Scientists have developed particles that closely mirror some of the key properties of red blood cells, potentially helping pave the way for the development of synthetic blood.
The new discovery could also lead to more effective treatments for life threatening medical conditions such as cancer.
University of North Carolina at Chapel Hill researchers used technology known as PRINT (Particle Replication in Non-wetting Templates) to produce very soft hydrogel particles that mimic the size, shape and flexibility of red blood cells, allowing the particles to circulate in the body for extended periods of time.
Tests of the particles’ ability to perform functions such as transporting oxygen or carrying therapeutic drugs have not been conducted, and they do not remain in the cardiovascular system as long as real red blood cells.
However, the researchers believe the findings – especially regarding flexibility – are significant because red blood cells naturally deform in order to pass through microscopic pores in organs and narrow blood vessels.
Over their 120-day lifespan, real cells gradually become stiffer and eventually are filtered out of circulation when they can no longer deform enough to pass through pores in the spleen.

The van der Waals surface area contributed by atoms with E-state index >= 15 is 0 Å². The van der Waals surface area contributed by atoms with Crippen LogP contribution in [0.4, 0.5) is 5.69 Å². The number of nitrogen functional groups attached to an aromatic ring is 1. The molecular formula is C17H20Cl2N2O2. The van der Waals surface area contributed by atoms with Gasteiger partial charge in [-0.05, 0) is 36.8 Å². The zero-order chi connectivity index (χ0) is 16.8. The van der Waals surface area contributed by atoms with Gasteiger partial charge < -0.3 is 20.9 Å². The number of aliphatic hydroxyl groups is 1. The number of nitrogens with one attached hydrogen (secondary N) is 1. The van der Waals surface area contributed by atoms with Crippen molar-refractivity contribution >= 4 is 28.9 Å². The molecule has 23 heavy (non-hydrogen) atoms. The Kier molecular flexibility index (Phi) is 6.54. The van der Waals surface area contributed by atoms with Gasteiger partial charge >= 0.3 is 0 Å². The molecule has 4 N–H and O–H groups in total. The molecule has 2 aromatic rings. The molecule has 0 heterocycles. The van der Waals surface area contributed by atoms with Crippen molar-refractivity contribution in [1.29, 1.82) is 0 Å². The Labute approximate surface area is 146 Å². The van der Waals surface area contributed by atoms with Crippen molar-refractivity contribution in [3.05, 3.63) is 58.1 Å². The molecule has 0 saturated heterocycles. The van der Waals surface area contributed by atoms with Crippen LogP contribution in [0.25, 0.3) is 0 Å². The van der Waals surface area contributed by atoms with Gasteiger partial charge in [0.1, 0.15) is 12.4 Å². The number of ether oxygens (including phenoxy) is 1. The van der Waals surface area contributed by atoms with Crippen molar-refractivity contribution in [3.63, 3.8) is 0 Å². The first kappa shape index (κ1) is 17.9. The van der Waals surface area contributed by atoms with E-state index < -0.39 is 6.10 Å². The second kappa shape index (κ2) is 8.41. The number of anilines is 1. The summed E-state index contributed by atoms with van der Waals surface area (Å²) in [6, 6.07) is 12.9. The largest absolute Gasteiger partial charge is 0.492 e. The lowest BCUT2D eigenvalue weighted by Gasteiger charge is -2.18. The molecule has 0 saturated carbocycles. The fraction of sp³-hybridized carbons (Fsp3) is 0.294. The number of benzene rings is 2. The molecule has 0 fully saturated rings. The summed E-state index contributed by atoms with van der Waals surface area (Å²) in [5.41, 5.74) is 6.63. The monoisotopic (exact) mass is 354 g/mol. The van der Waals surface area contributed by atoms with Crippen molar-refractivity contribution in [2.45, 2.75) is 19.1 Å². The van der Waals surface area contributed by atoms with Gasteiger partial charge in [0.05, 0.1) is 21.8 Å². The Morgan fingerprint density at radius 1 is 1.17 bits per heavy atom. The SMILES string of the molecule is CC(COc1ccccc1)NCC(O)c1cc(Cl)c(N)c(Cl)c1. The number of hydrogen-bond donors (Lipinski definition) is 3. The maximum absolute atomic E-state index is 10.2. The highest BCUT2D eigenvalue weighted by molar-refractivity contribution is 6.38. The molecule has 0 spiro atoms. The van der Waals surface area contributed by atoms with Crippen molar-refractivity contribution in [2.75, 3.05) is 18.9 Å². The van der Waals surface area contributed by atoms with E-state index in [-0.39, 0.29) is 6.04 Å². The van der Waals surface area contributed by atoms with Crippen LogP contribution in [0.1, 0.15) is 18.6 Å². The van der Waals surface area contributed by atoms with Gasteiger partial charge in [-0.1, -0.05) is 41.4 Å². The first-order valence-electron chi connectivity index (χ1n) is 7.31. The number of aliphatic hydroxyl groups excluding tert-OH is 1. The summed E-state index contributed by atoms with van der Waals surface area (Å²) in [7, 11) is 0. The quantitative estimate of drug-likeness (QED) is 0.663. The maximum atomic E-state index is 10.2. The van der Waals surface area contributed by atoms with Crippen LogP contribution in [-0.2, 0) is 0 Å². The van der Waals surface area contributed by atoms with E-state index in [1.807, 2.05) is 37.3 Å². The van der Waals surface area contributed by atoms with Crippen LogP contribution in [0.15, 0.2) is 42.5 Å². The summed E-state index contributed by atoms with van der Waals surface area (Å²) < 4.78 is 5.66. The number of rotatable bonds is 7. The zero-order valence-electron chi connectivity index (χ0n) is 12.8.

The team also tested the particles to determine their ability to circulate in the body without being filtered out by various organs.
When tested in mice, the more flexible particles lasted 30 times longer than stiffer ones. Stiffness also influenced where particles eventually ended up: more rigid particles tended to lodge in the lungs, but the more flexible particles did not; instead, they were removed by the spleen, the organ that typically removes old real red blood cells.
Beyond moving closer to producing fully synthetic blood, the findings could affect approaches to treating cancer.
Cancer cells are softer than healthy cells, enabling them to lodge in different places in the body, leading to the disease’s spread. Particles loaded with cancer-fighting medicines that can remain in circulation longer may open the door to more aggressive treatment approaches.
The findings were reported in the journal Proceedings of the National Academy of Sciences. (ANI)
Timothy J. Merkel, Stephen W. Jones, Kevin P. Herlihy, Farrell R. Kersey, Adam R. Shields, Mary Napier, J. Christopher Luft, Huali Wu, William C. Zamboni, Andrew Z. Wang, James E. Bear, and Joseph M. DeSimone
Using mechanobiological mimicry of red blood cells to extend circulation times of hydrogel microparticles
PNAS published ahead of print January 10, 2011, doi:10.1073/pnas.1010013108